The sudden closure of Concrete Roses STEM Academy leaves familiies for the school’s 126 students scrambling to find new schools, while taxpayers may have lost the $285,170 in funding sent to the school that went belly-up this week.

Logo for Concrete Roses STEM Academy

Logo for Concrete Roses STEM Academy

The school had its funding frozen by the state after the school failed to submit required financial forms.

The school’s website hasn’t been changed to reflect the closing at the end of the week. On Friday morning, it still had up forms accepting applications for attendance.

Here’s more from the Charlotte Observer:

The state charter school office sent a letter to Concrete Roses STEM dated Sept. 17 that said its funding was being frozen.

It stated that the school did not report its expenditures for the months of July and August, in violation of state law. The letter also said the school had already spent $285,170 of its allotment from the state.

The letter said the school would not be allowed to spend any more money until its enrollment was resubmitted and funding recalculated. Based on its current attendance, the school would have been eligible for significantly less money.

[CEO Cedric] Stone was to receive a salary of $95,000, according to a budget presented to the state. It is unclear how much he received before the school closed.

Medley said there is no indication that Concrete Roses STEM did anything improper.

“Whenever you start something brand new, it’s a difficult enterprise. Sometimes things happen where schools close. Closing 17, 18 days into the school year is not ideal, but if you see that there are potential financial issues down the road, it is better to deal with that early,” Medley said

To read the entire article, click here.

It appears education officials expressed some concerns about Concrete STEM Academy’s ability to budget when it was going through the application process.

A evaluation rubric conducted by the state’s Charter School Advisory Committee raised questions about the viability of the school’s budget, including a $95,000 salary paid out to the school’s administrator, Cedric Stone, who was also listed as the school board’s chairman.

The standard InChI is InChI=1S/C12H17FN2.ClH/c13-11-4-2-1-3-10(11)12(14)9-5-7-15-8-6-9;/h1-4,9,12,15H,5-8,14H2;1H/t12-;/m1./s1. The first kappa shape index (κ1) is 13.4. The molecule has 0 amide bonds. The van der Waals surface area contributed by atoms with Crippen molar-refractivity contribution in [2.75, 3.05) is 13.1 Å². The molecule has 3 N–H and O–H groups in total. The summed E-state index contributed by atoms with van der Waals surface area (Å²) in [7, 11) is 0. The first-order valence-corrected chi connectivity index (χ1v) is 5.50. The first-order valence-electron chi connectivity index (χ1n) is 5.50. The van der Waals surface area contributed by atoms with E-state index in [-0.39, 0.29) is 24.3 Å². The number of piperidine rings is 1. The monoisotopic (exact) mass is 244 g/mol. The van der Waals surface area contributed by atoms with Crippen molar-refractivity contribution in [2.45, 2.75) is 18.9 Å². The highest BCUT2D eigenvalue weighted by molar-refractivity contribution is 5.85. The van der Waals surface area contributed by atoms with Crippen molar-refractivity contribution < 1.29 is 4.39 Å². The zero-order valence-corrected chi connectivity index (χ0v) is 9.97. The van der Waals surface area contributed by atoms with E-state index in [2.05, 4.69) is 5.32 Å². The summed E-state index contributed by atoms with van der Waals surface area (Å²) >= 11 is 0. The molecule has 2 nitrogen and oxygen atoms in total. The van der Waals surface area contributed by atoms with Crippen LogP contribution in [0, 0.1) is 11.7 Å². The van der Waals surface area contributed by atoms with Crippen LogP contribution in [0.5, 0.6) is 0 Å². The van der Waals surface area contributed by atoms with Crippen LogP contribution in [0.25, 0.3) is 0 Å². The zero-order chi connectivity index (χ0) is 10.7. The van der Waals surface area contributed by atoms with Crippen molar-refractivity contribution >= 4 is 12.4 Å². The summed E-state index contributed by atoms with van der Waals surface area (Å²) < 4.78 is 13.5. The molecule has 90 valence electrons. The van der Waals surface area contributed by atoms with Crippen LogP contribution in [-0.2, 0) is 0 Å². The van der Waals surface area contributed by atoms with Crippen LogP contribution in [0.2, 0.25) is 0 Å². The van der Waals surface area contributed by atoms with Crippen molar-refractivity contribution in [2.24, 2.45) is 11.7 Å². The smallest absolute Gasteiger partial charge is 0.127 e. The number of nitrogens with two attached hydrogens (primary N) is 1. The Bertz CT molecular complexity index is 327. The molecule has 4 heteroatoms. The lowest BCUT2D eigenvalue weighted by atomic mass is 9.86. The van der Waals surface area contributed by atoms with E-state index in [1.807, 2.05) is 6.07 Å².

“Salaries are high–therefore if trying to make significant impact then lower the salaries of administrators and pay higher salaries for high value teachers,” wrote Robert Landry, one of the members of the state charter school committee.

 

Dpi Concrete by NC Policy Watch

 

News

North Carolina’s food stamps program continues to face major problems in how it operates and monitors federal funds for low-income families struggling to get food on their tables, according to a recent report by federal officials.

NC FAST logoA strongly worded management evaluation by the U.S. Department of Agriculture of the state’s Supplemental Nutrition Assistance Program  listed more than 38 faults with North Carolina’s system, ranging from “critical findings” regarding a lack of oversight at the state level to regulatory violations about what is included on applications for food assistance.

“There are critical findings in the Claims/TOP area that are related to a lack of State oversight and monitoring,” read one finding in the 19-page report. (Scroll down to read the report itself.)

The major findings also included a “lack of State oversight in Recipient Integrity” that led to instances of potential fraud not being referred to for prosecution and “serious findings” in the state’s employment and training program.

The Sept. 10 management evaluation rested on visits that officials from the USDA’s Food and Nutrition Service office made in May and June where operations were observed at the state level, as well as in social services offices in Guilford, Pitt and Wake counties.

It requires DHHS to provide a corrective action plan within the next 60 days.

The report came on the heels of a major breakdwon in North Carolina’s food stamps delivery system last year that left thousands of low-income families without access to food assistance for weeks or months. The problems were attributed to glitches in a new technology system, N.C. FAST (Families Assessing Services through Technology) and issues that county-level workers had in accessing the new system while struggling under heavy caseloads.